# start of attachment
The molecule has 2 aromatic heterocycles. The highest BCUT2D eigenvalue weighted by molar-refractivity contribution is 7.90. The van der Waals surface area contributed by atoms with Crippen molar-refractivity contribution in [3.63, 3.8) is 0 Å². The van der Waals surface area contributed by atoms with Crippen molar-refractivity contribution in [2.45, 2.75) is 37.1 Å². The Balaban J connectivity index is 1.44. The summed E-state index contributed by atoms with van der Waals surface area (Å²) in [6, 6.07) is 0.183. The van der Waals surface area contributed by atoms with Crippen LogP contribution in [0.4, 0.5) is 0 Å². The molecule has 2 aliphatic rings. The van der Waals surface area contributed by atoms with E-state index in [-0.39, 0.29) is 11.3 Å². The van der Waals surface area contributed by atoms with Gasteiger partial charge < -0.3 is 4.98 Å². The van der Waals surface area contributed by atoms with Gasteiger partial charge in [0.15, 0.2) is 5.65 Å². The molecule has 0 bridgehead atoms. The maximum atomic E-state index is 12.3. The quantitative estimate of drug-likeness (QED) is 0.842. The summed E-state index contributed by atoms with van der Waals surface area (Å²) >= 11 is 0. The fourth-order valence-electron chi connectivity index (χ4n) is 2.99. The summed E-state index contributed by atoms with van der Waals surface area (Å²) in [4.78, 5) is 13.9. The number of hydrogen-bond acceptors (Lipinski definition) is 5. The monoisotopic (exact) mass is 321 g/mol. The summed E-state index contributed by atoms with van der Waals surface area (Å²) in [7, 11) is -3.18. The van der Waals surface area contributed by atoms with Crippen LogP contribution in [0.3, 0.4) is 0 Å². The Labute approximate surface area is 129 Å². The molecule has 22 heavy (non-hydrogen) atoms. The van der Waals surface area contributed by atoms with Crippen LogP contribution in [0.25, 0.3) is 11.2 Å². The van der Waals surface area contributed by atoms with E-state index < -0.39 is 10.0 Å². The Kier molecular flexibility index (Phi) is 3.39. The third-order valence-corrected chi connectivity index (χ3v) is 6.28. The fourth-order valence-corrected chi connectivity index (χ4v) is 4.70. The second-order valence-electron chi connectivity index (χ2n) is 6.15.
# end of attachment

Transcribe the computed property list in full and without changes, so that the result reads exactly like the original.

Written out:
The molecule has 2 aromatic heterocycles. The highest BCUT2D eigenvalue weighted by molar-refractivity contribution is 7.90. The van der Waals surface area contributed by atoms with Crippen molar-refractivity contribution in [3.63, 3.8) is 0 Å². The van der Waals surface area contributed by atoms with Crippen molar-refractivity contribution in [2.45, 2.75) is 37.1 Å². The Balaban J connectivity index is 1.44. The summed E-state index contributed by atoms with van der Waals surface area (Å²) in [6, 6.07) is 0.183. The van der Waals surface area contributed by atoms with Crippen LogP contribution in [0.4, 0.5) is 0 Å². The molecule has 2 aliphatic rings. The van der Waals surface area contributed by atoms with E-state index in [-0.39, 0.29) is 11.3 Å². The van der Waals surface area contributed by atoms with Gasteiger partial charge < -0.3 is 4.98 Å². The van der Waals surface area contributed by atoms with Gasteiger partial charge in [0.15, 0.2) is 5.65 Å². The molecule has 0 bridgehead atoms. The maximum atomic E-state index is 12.3. The quantitative estimate of drug-likeness (QED) is 0.842. The summed E-state index contributed by atoms with van der Waals surface area (Å²) >= 11 is 0. The fourth-order valence-electron chi connectivity index (χ4n) is 2.99. The summed E-state index contributed by atoms with van der Waals surface area (Å²) in [4.78, 5) is 13.9. The number of hydrogen-bond acceptors (Lipinski definition) is 5. The monoisotopic (exact) mass is 321 g/mol. The summed E-state index contributed by atoms with van der Waals surface area (Å²) in [7, 11) is -3.18. The van der Waals surface area contributed by atoms with Crippen LogP contribution in [0.3, 0.4) is 0 Å². The Labute approximate surface area is 129 Å². The molecule has 22 heavy (non-hydrogen) atoms. The van der Waals surface area contributed by atoms with Crippen LogP contribution in [0.25, 0.3) is 11.2 Å². The van der Waals surface area contributed by atoms with E-state index < -0.39 is 10.0 Å². The Kier molecular flexibility index (Phi) is 3.39. The third-order valence-corrected chi connectivity index (χ3v) is 6.28. The fourth-order valence-corrected chi connectivity index (χ4v) is 4.70. The second-order valence-electron chi connectivity index (χ2n) is 6.15.